• Paperback: 400 pages
• Publisher: William Morrow Paperbacks; Reprint edition (January 2, 2018)
INSTANT NEW YORK TIMES BESTSELLER
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“Moving . . . a plot that surprises and devastates.”--New York Times Book Review
“A masterful epic.”--People magazine
“Mesmerizing . . . The Women in the Castle stands tall among the literature that reveals new truths about one of history’s most tragic eras.”--USA Today
Three women, haunted by the past and the secrets they hold
Set at the end of World War II, in a crumbling Bavarian castle that once played host to all of German high society, a powerful and propulsive story of three widows whose lives and fates become intertwined—an affecting, shocking, and ultimately redemptive novel from the author of the New York Times Notable Book The Hazards of Good Breeding.
Amid the ashes of Nazi Germany’s defeat, Marianne von Lingenfels returns to the once-grand castle of her husband’s ancestors, an imposing stone fortress now fallen into ruin following years of war. The widow of a resister murdered in the failed July 20, 1944, plot to assassinate Adolf Hitler, Marianne plans to uphold the promise she made to her husband’s brave conspirators: to find and protect their wives, her fellow resistance widows.
First Marianne rescues six-year-old Martin, the son of her dearest childhood friend, from a Nazi reeducation home. Together, they make their way across the smoldering wreckage of their homeland to Berlin, where Martin’s mother, the beautiful and naive Benita, has fallen into the hands of occupying Red Army soldiers. Then she locates Ania, another resister’s wife, and her two boys, now refugees languishing in one of the many camps that house the millions displaced by the war.
As Marianne assembles this makeshift family from the ruins of her husband’s resistance movement, she is certain their shared pain and circumstances will hold them together. But she quickly discovers that the black-and-white, highly principled world of her privileged past has become infinitely more complicated, filled with secrets and dark passions that threaten to tear them apart. Eventually, all three women must come to terms with the choices that have defined their lives before, during, and after the war—each with their own unique share of challenges.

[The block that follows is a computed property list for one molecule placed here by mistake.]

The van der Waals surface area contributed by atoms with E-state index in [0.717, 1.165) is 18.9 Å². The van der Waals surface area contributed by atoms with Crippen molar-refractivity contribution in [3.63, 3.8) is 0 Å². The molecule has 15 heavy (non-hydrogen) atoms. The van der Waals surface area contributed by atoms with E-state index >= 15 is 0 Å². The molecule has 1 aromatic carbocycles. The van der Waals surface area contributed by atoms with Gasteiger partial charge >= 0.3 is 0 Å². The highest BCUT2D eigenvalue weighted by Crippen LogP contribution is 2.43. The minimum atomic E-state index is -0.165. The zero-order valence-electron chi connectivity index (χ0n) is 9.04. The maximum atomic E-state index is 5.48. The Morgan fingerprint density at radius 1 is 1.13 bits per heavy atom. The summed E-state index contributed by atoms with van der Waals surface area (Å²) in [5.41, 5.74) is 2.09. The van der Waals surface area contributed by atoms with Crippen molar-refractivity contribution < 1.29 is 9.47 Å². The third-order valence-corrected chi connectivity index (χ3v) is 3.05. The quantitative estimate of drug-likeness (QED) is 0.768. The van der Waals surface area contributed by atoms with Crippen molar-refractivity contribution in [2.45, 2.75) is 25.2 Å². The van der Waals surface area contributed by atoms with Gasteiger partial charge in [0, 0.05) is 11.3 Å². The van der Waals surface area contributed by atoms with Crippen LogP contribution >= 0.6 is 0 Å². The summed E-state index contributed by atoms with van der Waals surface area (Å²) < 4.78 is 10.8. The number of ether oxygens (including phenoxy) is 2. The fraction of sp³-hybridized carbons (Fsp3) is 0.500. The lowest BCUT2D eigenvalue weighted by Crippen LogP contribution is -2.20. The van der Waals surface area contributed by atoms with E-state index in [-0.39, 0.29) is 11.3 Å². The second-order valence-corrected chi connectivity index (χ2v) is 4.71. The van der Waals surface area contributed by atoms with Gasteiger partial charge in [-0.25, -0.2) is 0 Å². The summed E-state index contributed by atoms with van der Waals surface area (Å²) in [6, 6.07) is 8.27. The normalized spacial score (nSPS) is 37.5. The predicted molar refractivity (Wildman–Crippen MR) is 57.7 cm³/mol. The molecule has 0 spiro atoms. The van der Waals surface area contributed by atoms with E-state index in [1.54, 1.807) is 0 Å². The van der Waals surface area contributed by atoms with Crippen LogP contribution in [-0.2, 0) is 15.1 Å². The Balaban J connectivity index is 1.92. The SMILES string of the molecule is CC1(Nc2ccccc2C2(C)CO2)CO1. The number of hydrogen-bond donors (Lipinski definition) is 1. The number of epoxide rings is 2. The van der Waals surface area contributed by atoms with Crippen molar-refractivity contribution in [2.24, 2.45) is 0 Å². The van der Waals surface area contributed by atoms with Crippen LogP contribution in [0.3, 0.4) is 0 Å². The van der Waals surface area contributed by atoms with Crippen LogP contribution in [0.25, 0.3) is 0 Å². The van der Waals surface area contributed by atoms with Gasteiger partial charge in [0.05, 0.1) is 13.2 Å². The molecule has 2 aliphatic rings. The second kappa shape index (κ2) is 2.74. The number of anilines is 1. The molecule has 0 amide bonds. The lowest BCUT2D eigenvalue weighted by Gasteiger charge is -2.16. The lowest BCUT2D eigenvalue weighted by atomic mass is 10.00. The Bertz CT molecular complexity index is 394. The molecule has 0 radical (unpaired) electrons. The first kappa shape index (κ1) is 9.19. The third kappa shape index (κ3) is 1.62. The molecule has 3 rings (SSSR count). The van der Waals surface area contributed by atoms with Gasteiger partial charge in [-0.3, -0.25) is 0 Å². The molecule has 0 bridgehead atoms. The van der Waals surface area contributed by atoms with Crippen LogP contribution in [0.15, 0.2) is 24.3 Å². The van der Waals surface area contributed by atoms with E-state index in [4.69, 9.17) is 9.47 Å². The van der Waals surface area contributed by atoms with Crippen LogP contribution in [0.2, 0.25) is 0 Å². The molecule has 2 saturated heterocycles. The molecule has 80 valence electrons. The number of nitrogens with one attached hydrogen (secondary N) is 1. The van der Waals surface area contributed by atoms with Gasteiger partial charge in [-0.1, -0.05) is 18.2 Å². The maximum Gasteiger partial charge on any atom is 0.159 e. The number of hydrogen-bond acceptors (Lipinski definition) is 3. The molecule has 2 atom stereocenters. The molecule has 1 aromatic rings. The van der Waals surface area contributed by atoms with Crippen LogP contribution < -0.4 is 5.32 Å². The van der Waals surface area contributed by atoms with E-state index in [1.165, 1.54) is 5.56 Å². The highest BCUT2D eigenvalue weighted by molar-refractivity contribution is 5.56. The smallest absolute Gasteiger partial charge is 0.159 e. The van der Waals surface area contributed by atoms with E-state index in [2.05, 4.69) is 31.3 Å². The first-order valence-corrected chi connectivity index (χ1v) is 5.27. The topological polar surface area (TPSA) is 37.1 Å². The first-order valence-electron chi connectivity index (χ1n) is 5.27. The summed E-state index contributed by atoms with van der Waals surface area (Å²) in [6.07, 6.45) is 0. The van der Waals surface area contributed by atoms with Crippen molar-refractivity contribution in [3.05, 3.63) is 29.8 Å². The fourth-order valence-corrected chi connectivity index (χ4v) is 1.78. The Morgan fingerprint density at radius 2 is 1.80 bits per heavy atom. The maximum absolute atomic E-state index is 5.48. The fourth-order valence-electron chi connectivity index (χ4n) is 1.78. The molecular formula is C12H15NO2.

Written with the devastating emotional power of The Nightingale, Sarah’s Key, and The Light Between Oceans, Jessica Shattuck’s evocative and utterly enthralling novel offers a fresh perspective on one of the most tumultuous periods in history. Combining piercing social insight and vivid historical atmosphere, The Women in the Castle is a dramatic yet nuanced portrait of war and its repercussions that explores what it means to survive, love, and, ultimately, to forgive in the wake of unimaginable hardship.
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Three women are bound together by fate and their husbands choices made during World War II. The husbands of Marianne von Lingenfels, Benita Fledermann and Ania Grabarek were all involved in the failed plot to assassinate Hitler in July of 1944. Appointed "the Commander of Wives and Children" by her husband, Marrianne takes her duties seriously and decides to round up those she can find in the aftermath of the War in the relative safety of her family castle, Burg Lingenfels. While Marianne succeeds at the impossible task of finding the dispersed women and children, her harsh steadfastness combined with Benita's gentle inward intuitiveness, Ania's survival drive and the children's collective shock makes for a difficult group to have under one roof. The secrets that each woman must keep combined with their sense of camaraderie creates a very different post war experience for Marianne, Benita and Ania.
The Women in the Castle is an epic story that creates a great range of feelings and complicated and scenarios. It also shines a light on the role of women and children before and after the war, but more importantly, the resistors. In thinking of the heroes of World War II, I don't often think of the Germans who were strong enough to resist Hitler's pull, even in little ways. All of the women's characters were strongly developed and I enjoyed that they showed their strength in different ways. At first, I was pulled toward Marianne's conviction and dedication to her task, but as each woman's story unfolded and the layers peeled away, I felt more and more connected to their stories and understood their reasoning. The writing does jump back and forth through time and each woman's perspective. Keeping track of the time jumps and point of view can become a bit confusing; however, you do learn things at appropriate times instead of being bombarded with too much information at once. There are many, many more things I could say about this book, but most importantly, it provides a different perspective of World War II, and comments on the importance of friendship, compassion and resistance.
Book provided by Harper Collins.
Jessica Shattuck is the New York Times bestselling author of The Women in the Castle, The Hazards of Good Breeding, a New York Times Notable Book and finalist for the PEN/Winship Award, and Perfect Life. Her writing has appeared in the New York Times, The New Yorker, Glamour, Mother Jones, and Wired, among other publications.
Find out more about Jessica at her website and connect with her on Facebook.